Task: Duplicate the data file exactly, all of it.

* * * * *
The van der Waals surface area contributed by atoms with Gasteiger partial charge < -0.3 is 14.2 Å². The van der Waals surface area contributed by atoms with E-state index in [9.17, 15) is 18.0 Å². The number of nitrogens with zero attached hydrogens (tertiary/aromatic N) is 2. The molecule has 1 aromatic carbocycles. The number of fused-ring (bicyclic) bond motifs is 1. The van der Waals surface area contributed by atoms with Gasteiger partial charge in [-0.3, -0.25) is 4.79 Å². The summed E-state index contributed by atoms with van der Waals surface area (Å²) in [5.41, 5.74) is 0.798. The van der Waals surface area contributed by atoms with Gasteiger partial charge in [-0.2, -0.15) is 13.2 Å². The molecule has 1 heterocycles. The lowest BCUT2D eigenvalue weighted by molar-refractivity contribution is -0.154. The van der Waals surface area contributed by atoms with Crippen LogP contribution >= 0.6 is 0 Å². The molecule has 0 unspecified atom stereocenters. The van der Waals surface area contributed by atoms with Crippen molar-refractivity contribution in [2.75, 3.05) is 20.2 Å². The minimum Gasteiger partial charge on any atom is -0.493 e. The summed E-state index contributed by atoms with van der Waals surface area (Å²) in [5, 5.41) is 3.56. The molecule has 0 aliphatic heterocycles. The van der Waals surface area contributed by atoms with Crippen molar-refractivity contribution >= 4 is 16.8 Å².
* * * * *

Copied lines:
The van der Waals surface area contributed by atoms with Gasteiger partial charge < -0.3 is 14.2 Å². The van der Waals surface area contributed by atoms with E-state index in [9.17, 15) is 18.0 Å². The number of nitrogens with zero attached hydrogens (tertiary/aromatic N) is 2. The molecule has 1 aromatic carbocycles. The number of fused-ring (bicyclic) bond motifs is 1. The van der Waals surface area contributed by atoms with Gasteiger partial charge in [-0.3, -0.25) is 4.79 Å². The summed E-state index contributed by atoms with van der Waals surface area (Å²) in [5.41, 5.74) is 0.798. The van der Waals surface area contributed by atoms with Gasteiger partial charge in [-0.2, -0.15) is 13.2 Å². The molecule has 1 heterocycles. The lowest BCUT2D eigenvalue weighted by molar-refractivity contribution is -0.154. The van der Waals surface area contributed by atoms with Crippen LogP contribution >= 0.6 is 0 Å². The molecule has 0 unspecified atom stereocenters. The van der Waals surface area contributed by atoms with Crippen molar-refractivity contribution in [2.75, 3.05) is 20.2 Å². The minimum Gasteiger partial charge on any atom is -0.493 e. The summed E-state index contributed by atoms with van der Waals surface area (Å²) in [5, 5.41) is 3.56. The molecule has 0 aliphatic heterocycles. The van der Waals surface area contributed by atoms with Crippen molar-refractivity contribution >= 4 is 16.8 Å².